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Brachioradial Pruritus
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Brachioradial pruritus is a chronic condition characterized by itching or burning around the outer forearm and occasionally in the shoulder and neck region. It was first described in the literature in 1968 as solar pruritus of the elbows and brachioradial summer pruritus. It is most commonly diagnosed in middle-aged females with lighter skin tones. While the exact cause of the condition is presently unknown, it is believed to be due to either cumulative sun damage or nerve root entrapment caused by degenerative spine disease.

Research has shown that exposure to large amounts of sunlight over a short period causes a flare in symptoms. Interestingly, patients who live in colder climates report improvement in symptoms during the fall and winter months. Due to the association with spine disease, it is common for dermatologists to order an x-ray of the cervical spine to rule out spine problems that might increase pressure on nerve roots to the arm.

There are several pharmacologic and non-pharmacologic therapies that have been shown to be effective in some patients. Topical agents used to improve symptoms are capsaicin cream, pramoxine cream, doxepin cream, amitriptyline 1%/ketamine 0.5% cream, and ice packs. Capsaicin is the active ingredient in chili pepper and after the first few applications it produces a stinging sensation, but the stinging should go away and result in less itching. It works by decreasing a chemical produced in nerve endings known to cause itching and pain. Topical pramoxine is an anesthetic cream that works by numbing sensory nerve impulses in the skin. Topical doxepin is an antihistamine cream that decreases chemicals that are known to cause itching. The most successful topical agent, according to research thus far, has been amitriptyline 1%/ketamine 0.5% cream used 2-3 times daily. Interestingly, ice may offer good relief for patients. It works so well to alleviate the itch in patients with brachioradial pruritus that it has become known as the “ice-pack sign,” which helps make the diagnosis.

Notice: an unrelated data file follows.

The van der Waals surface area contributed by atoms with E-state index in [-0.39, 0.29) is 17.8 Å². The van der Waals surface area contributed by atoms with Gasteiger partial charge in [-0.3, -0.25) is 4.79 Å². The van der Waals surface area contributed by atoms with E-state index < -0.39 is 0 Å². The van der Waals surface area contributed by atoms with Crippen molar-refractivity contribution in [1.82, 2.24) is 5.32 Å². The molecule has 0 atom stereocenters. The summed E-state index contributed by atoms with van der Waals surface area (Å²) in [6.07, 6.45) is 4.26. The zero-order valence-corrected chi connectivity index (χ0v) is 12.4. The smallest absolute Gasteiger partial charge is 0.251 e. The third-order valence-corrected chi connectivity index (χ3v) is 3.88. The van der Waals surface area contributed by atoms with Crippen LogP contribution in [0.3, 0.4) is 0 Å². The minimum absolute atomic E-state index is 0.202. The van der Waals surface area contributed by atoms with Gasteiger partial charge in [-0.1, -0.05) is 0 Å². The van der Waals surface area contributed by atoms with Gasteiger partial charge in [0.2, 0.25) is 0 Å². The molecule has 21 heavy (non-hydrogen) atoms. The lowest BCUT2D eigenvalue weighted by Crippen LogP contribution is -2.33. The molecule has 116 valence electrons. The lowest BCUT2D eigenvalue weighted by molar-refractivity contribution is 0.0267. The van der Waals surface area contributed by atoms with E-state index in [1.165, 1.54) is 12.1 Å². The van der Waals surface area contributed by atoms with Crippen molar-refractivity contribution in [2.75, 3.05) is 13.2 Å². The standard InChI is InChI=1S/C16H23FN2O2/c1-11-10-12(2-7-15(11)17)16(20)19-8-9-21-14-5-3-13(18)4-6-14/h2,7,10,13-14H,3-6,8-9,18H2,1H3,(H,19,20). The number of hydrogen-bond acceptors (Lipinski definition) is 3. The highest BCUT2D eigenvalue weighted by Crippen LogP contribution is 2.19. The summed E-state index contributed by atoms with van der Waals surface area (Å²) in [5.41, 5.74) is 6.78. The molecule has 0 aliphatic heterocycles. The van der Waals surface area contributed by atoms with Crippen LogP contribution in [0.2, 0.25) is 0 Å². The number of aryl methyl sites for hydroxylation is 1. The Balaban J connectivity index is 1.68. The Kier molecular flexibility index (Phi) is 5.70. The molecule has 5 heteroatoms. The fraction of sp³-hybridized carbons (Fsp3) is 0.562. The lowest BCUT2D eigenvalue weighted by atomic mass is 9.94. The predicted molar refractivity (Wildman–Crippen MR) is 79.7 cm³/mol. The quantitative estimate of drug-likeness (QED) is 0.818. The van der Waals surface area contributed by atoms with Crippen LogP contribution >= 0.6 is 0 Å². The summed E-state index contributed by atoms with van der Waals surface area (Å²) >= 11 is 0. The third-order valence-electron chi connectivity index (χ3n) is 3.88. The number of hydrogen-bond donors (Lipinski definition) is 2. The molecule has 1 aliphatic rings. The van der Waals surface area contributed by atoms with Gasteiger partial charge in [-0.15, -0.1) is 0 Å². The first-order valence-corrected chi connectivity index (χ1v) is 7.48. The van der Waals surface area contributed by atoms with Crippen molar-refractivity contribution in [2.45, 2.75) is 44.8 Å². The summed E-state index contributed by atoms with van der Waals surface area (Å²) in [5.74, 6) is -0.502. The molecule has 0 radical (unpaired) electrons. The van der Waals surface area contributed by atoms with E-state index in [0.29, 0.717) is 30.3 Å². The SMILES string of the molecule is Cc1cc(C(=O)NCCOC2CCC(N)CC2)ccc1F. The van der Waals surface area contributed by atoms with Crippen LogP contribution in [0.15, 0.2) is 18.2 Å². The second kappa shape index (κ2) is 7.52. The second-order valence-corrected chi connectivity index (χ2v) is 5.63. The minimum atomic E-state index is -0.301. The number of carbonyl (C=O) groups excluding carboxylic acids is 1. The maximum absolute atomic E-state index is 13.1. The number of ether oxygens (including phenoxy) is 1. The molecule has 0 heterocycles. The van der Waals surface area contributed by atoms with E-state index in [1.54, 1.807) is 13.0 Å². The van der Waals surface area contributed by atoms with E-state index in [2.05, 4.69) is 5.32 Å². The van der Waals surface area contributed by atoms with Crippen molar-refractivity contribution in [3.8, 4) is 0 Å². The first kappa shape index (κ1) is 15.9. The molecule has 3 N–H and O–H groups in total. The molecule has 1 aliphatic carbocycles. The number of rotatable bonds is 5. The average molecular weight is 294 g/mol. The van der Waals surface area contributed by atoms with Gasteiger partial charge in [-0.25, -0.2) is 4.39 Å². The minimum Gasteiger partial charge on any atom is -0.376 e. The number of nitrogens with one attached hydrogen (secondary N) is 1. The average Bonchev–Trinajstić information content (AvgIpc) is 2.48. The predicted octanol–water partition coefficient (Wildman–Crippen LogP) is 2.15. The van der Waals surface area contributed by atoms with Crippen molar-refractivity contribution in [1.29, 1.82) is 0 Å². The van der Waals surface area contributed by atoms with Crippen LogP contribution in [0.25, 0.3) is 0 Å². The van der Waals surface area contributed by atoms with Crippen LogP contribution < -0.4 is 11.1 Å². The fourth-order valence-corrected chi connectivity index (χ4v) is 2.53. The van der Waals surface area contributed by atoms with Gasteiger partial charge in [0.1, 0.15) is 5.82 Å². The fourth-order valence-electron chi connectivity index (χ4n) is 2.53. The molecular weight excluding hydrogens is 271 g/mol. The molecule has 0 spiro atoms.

Oral medications used to alleviate the symptoms include gabapentin, lamotrigine, carbamazepine, valproate, and oral antihistamines. Treatments in addition to pharmacotherapy include physical therapy for the spine, cervical traction devices, acupuncture, and osteopathic manipulative therapy. In addition to the medical treatments mentioned, it is crucial for patients to have good sun protection in the areas where symptoms occur.


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The medical information provided in this site is for educational purposes only and is the property of the American Osteopathic College of Dermatology. It is not intended nor implied to be a substitute for professional medical advice and shall not create a physician - patient relationship. If you have a specific question or concern about a skin lesion or disease, please consult a dermatologist. Any use, re-creation, dissemination, forwarding or copying of this information is strictly prohibited unless expressed written permission is given by the American Osteopathic College of Dermatology.

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